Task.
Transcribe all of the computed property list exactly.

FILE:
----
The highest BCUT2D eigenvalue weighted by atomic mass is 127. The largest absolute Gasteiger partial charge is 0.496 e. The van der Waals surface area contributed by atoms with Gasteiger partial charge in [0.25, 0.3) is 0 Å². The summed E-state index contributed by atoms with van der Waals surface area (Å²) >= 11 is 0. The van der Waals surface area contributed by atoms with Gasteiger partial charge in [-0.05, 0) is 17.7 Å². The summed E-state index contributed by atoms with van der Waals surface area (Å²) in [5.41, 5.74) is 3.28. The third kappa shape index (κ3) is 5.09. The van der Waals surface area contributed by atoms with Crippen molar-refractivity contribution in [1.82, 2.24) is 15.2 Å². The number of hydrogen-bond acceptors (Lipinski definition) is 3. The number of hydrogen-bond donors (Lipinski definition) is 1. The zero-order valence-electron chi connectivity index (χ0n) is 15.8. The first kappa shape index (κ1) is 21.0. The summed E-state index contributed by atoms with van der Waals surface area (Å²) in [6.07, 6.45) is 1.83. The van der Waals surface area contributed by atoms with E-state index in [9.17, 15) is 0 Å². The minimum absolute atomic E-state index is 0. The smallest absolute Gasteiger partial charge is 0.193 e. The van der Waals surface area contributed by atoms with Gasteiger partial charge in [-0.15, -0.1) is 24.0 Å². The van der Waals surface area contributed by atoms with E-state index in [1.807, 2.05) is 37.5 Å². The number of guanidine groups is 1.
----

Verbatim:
The highest BCUT2D eigenvalue weighted by atomic mass is 127. The largest absolute Gasteiger partial charge is 0.496 e. The van der Waals surface area contributed by atoms with Gasteiger partial charge in [0.25, 0.3) is 0 Å². The summed E-state index contributed by atoms with van der Waals surface area (Å²) >= 11 is 0. The van der Waals surface area contributed by atoms with Gasteiger partial charge in [-0.05, 0) is 17.7 Å². The summed E-state index contributed by atoms with van der Waals surface area (Å²) in [5.41, 5.74) is 3.28. The third kappa shape index (κ3) is 5.09. The van der Waals surface area contributed by atoms with Crippen molar-refractivity contribution in [1.82, 2.24) is 15.2 Å². The number of hydrogen-bond acceptors (Lipinski definition) is 3. The number of hydrogen-bond donors (Lipinski definition) is 1. The zero-order valence-electron chi connectivity index (χ0n) is 15.8. The first kappa shape index (κ1) is 21.0. The summed E-state index contributed by atoms with van der Waals surface area (Å²) in [6.07, 6.45) is 1.83. The van der Waals surface area contributed by atoms with E-state index in [9.17, 15) is 0 Å². The minimum absolute atomic E-state index is 0. The smallest absolute Gasteiger partial charge is 0.193 e. The van der Waals surface area contributed by atoms with Gasteiger partial charge in [-0.15, -0.1) is 24.0 Å². The van der Waals surface area contributed by atoms with E-state index in [1.807, 2.05) is 37.5 Å². The number of guanidine groups is 1.